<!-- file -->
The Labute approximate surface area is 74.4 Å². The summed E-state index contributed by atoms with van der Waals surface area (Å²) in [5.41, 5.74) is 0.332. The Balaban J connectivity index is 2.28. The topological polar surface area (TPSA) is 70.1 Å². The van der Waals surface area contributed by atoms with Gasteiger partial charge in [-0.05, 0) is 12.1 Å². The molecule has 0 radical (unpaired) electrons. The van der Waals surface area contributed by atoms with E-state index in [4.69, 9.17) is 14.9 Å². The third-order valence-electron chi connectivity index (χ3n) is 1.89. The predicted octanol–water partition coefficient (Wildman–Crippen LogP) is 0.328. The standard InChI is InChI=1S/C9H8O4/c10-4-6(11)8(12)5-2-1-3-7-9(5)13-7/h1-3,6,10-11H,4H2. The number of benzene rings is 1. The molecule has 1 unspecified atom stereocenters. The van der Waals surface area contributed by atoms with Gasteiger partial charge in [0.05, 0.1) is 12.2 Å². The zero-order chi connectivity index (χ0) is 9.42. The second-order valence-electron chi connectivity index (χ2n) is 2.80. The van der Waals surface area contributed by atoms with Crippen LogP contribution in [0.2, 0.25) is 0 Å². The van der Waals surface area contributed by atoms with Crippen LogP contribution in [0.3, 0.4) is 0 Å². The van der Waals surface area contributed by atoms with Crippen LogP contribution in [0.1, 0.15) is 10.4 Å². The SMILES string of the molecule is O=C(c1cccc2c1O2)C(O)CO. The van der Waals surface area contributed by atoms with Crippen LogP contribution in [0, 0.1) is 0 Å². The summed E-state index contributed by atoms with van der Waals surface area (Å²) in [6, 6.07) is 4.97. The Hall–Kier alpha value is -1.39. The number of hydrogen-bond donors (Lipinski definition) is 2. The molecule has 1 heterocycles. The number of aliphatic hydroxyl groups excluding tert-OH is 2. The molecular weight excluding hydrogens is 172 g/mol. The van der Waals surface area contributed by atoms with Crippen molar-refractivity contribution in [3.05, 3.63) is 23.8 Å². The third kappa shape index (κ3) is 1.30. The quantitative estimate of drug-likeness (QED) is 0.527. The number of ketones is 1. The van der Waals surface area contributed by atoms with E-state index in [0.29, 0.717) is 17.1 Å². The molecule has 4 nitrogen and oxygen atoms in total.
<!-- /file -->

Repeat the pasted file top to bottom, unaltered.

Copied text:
The Labute approximate surface area is 74.4 Å². The summed E-state index contributed by atoms with van der Waals surface area (Å²) in [5.41, 5.74) is 0.332. The Balaban J connectivity index is 2.28. The topological polar surface area (TPSA) is 70.1 Å². The van der Waals surface area contributed by atoms with Gasteiger partial charge in [-0.05, 0) is 12.1 Å². The molecule has 0 radical (unpaired) electrons. The van der Waals surface area contributed by atoms with E-state index in [4.69, 9.17) is 14.9 Å². The third-order valence-electron chi connectivity index (χ3n) is 1.89. The predicted octanol–water partition coefficient (Wildman–Crippen LogP) is 0.328. The standard InChI is InChI=1S/C9H8O4/c10-4-6(11)8(12)5-2-1-3-7-9(5)13-7/h1-3,6,10-11H,4H2. The number of benzene rings is 1. The molecule has 1 unspecified atom stereocenters. The van der Waals surface area contributed by atoms with Gasteiger partial charge in [0.05, 0.1) is 12.2 Å². The zero-order chi connectivity index (χ0) is 9.42. The second-order valence-electron chi connectivity index (χ2n) is 2.80. The van der Waals surface area contributed by atoms with Crippen LogP contribution in [0.2, 0.25) is 0 Å². The van der Waals surface area contributed by atoms with Crippen LogP contribution in [0.3, 0.4) is 0 Å². The van der Waals surface area contributed by atoms with Crippen LogP contribution in [0.1, 0.15) is 10.4 Å². The SMILES string of the molecule is O=C(c1cccc2c1O2)C(O)CO. The van der Waals surface area contributed by atoms with Crippen LogP contribution in [0, 0.1) is 0 Å². The summed E-state index contributed by atoms with van der Waals surface area (Å²) in [6, 6.07) is 4.97. The Hall–Kier alpha value is -1.39. The number of hydrogen-bond donors (Lipinski definition) is 2. The molecule has 1 heterocycles. The number of aliphatic hydroxyl groups excluding tert-OH is 2. The molecular weight excluding hydrogens is 172 g/mol. The van der Waals surface area contributed by atoms with Crippen molar-refractivity contribution in [3.05, 3.63) is 23.8 Å². The third kappa shape index (κ3) is 1.30. The quantitative estimate of drug-likeness (QED) is 0.527. The number of ketones is 1. The van der Waals surface area contributed by atoms with E-state index in [0.29, 0.717) is 17.1 Å². The molecule has 4 nitrogen and oxygen atoms in total.